Ok, there’s no denunciations or chanting (except in the temple). Suppression of doubts and free-thinking is readily apparent in the church. Frequent meetings that keep them from their families also helps to numb the members.  It’s not uncommon for members to be involved doing church work during every spare moment. Almost every ex-Mormon I’ve talked to refers to their experience in the church as “mind-numbing.”

6. “The group’s leaders tell members how they should act, think, and feel. For example, members love life and jobs must be of the approved kind. Leaders may tell them what kind of clothes to wear, where to live, how to raise their children, etc.”

Need I say more about this? I cdertainly made job choices based on church teachings. I was told what underwear to wear (and this influences my choice of clothes), what color of shirt to wear to church, how to interact with my family through programs such as Family Home Evening and father’s blessings.  I’m told when to allow my children to date, what extra-curricular activities to have them to participate in (scouting).  A woman is told how many earrings she can wear and the regulation underwear dictates her clothing choices even more than mine.

7. “The group sees itself as especially and uniquely blessed; for example, the leader is believed to be a Messiah or avatar, or the leader and the group have special orders to save the world.”

The Mormon church sets itself up as being the actual one true branch of Christianity. This is judgmental and non-Christian.  They even call all non-members “gentiles.”  It’s “the one true church.”  The prophet is second only to the Messiah.  They believe they can save the world through missionary work.  The church believes they’ll save the constitution of the U.S through their righteousness.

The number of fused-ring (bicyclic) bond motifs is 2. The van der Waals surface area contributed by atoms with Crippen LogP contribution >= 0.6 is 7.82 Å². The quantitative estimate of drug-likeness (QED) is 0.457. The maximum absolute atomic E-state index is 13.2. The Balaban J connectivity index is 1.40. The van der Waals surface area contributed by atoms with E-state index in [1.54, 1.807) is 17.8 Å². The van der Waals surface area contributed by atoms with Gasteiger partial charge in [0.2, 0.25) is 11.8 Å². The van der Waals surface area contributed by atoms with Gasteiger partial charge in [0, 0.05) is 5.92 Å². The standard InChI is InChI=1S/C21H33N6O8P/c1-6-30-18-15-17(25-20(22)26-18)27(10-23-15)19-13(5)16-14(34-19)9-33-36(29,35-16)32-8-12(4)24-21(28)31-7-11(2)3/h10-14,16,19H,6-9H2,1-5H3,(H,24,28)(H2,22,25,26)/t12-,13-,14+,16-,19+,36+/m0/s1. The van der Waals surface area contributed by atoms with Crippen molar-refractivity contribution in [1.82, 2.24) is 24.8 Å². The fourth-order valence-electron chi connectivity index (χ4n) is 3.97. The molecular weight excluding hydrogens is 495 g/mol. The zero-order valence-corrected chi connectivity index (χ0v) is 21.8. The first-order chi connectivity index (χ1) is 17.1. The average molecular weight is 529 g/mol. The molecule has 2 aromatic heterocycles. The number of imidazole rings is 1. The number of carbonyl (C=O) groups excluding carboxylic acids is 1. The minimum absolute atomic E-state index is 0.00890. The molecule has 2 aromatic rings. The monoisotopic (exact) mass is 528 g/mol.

8. “The group has an us-versus-them outlook, which puts it in conflict with mainstream culture.”

Mormon history and philosophy tell the story.

9. “The group’s leaders are accountable only to themselves and are not guided by or disciplined by any higher authorities as are, for example, military officers, and the ministers, priests, and rabbis of mainstream religions. The group believes its goals justify methods that members would have considered unethical before joining, such as raising money for fake charities.”

The church does not report to the membership where the money is being spent. I do not know of any reputable business or charitable organization that takes part in a similar practice.  There are no checks and balances in the power of the Quorum of the 12 and the First Presidency.

10. “The leaders manipulate the members into feeling guilty in order to maintain control.”

You must be sinning if you doubt or question what the church teaches.  Spend time with any Mormon man or woman and you’ll be able to measure the guilt or the smugness.  It’s tangible.  They usually flip back and forth between the two and some favor one more than the other.

11. “Because members become subservient to the group, they cut ties to friends, families and the personal goals and activities they had before joining.”

This isn’t something that’s commanded but you can see it happen.  How many former friends does the new member maintain that he had before becoming active?  Even life-long members cast personal interests aside when they become more committed to the church.  I did it with theatre and my wife did it with soccer.

12. “The group expects its members to devote inordinate amounts of time to it.”

Look at all the meetings and callings that are expected of members. What of the family?

13. “The group encourages or requires its members to live or socialize only with each other.”

I’ve seen this plenty over the years. Mormons get friendly with someone and then drop them like a hot potato when they would not join the church.  How many LDS people have non-Mormon friends that they spend time with?  This is why member missionary work is such a dismal failure.